My experience with Gelbvieh-Angus cross cows is that a quarter Gelbvieh makes a nice cow, 3/8 isn't bad, and half Gelbvieh is too much of a good thing as far as a commercial brood cow is concerned. The F1s get too big, big birthweights can come into play, and they have a tendency of giving too much milk so bad bags can become a problem. As far as using Braunvieh instead of Gelbvieh, personally I don't like the dairy look and creamy color of that breed. I know they perform well in feedlots, but I don't care for the big eared look and color inconsistency of the crosses.

Angus are easy cattle to ranch with. The calves have ambition and vigor at birth, calving problems are usually minimal, and the offspring have uniformity and saleability. Breed everything Angus, and you don't have to keep track of F1 and terminal crosses. Another distinct advantage is the fact that Angus have no horns, and that problem will be bred out of your herd. By going the way you are talking, with several breeds and crosses involved, it gets hard to come up with replacements, and there is a lot of color and variety in your herd. It becomes difficult to come up with load lots of any group of cattle.

These are just my thoughts. My philosophy is to try to operate as easily as I can and still raise the best cattle possible. Not liking individual chores, my goal is to run the most numbers of cattle with the least amount of individual attention per head.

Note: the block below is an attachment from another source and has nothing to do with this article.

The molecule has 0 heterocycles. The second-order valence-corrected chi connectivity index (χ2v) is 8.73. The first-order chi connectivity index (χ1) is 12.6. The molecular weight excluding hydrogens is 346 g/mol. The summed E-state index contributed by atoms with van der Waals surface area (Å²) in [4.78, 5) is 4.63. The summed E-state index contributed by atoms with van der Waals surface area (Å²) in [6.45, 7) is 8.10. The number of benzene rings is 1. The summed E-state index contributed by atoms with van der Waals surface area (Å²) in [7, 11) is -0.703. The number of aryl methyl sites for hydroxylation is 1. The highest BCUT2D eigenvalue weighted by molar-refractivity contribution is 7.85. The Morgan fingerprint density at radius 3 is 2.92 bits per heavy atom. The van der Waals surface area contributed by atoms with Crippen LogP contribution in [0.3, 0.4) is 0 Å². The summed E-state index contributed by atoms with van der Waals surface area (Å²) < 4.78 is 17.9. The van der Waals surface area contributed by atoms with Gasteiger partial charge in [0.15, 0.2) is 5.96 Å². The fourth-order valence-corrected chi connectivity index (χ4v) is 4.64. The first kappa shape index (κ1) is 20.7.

Last edited by Soapweed on Mon Feb 21, 2005 9:12 pm, edited 1 time in total.

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Postby Faster horses » Mon Feb 21, 2005 9:12 pm

Boy, Soapweed that sure made sense to me!!

Amazing how using Angus can straighten up a cowherd, with almost always positive results.

Jeff O

Postby Jeff O » Tue Feb 22, 2005 6:46 am

Thanks for the advice. The Angus discussion seems very logical. With a good database of EPD's and all the points you made it seems like a very smart approach. Cattle are just a part of our operation, so the talk about management ease really hits home. I'll have to sit down and rethink my approach. Do you have an opinion on which Angus bulls that could work in this situation? I plan on seperating the best ones out and AI for replacements.

Thanks again. I just want to make sure that I breed cattle for the future market. I've been reading a lot about our cattle getting too fat and not having the appropriate muscle mass. The Angus explosion seems to get singled out for this. I think i will focus on REA and muscle in a frame under 6.

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Postby Soapweed » Tue Feb 22, 2005 7:53 am

Jeff O, my own approach to your "dilema" would be to focus on simplicity. There are extremes in the Angus breed, but I would go for moderation. God made bulls, and these bulls have both the desire and ability to breed a cow. It is a lot easier to turn bulls out with cows than to worry about AIing. Bulls aren't necessarily expensive, and by watching for opportunities, they can be purchased much more cost-effectively than to go through the hard work and expense of AIing. Once in a while, a major wreck can happen with AI. By breeding too many cows to one bull, which later turns out to have faults that you were unaware of at the time of breeding, a whole calf crop can suffer. About the most calves you can mess up with any one bull through natural service would be 25 head, and that doesn't happen very often. I've had it happen once in my whole life.